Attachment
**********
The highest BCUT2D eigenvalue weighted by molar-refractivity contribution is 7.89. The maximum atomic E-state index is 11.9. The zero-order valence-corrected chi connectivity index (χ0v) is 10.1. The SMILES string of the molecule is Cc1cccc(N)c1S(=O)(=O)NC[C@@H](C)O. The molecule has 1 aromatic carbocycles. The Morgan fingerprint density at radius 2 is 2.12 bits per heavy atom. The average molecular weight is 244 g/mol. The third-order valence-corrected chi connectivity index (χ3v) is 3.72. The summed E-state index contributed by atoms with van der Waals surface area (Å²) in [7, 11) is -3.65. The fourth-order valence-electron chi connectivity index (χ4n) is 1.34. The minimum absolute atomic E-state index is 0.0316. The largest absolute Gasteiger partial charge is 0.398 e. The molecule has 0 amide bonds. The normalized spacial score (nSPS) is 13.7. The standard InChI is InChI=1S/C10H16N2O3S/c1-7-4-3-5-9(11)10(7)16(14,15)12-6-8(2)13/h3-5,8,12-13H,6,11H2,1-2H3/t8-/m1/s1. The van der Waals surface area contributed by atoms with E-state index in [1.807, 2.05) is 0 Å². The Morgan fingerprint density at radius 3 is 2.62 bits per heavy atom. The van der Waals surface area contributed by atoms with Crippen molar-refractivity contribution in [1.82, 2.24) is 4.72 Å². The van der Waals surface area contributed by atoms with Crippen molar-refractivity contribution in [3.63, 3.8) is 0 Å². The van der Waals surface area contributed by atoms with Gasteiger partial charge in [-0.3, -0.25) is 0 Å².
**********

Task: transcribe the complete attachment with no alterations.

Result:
The highest BCUT2D eigenvalue weighted by molar-refractivity contribution is 7.89. The maximum atomic E-state index is 11.9. The zero-order valence-corrected chi connectivity index (χ0v) is 10.1. The SMILES string of the molecule is Cc1cccc(N)c1S(=O)(=O)NC[C@@H](C)O. The molecule has 1 aromatic carbocycles. The Morgan fingerprint density at radius 2 is 2.12 bits per heavy atom. The average molecular weight is 244 g/mol. The third-order valence-corrected chi connectivity index (χ3v) is 3.72. The summed E-state index contributed by atoms with van der Waals surface area (Å²) in [7, 11) is -3.65. The fourth-order valence-electron chi connectivity index (χ4n) is 1.34. The minimum absolute atomic E-state index is 0.0316. The largest absolute Gasteiger partial charge is 0.398 e. The molecule has 0 amide bonds. The normalized spacial score (nSPS) is 13.7. The standard InChI is InChI=1S/C10H16N2O3S/c1-7-4-3-5-9(11)10(7)16(14,15)12-6-8(2)13/h3-5,8,12-13H,6,11H2,1-2H3/t8-/m1/s1. The van der Waals surface area contributed by atoms with E-state index in [1.807, 2.05) is 0 Å². The Morgan fingerprint density at radius 3 is 2.62 bits per heavy atom. The van der Waals surface area contributed by atoms with Crippen molar-refractivity contribution in [1.82, 2.24) is 4.72 Å². The van der Waals surface area contributed by atoms with Crippen molar-refractivity contribution in [3.63, 3.8) is 0 Å². The van der Waals surface area contributed by atoms with Gasteiger partial charge in [-0.3, -0.25) is 0 Å².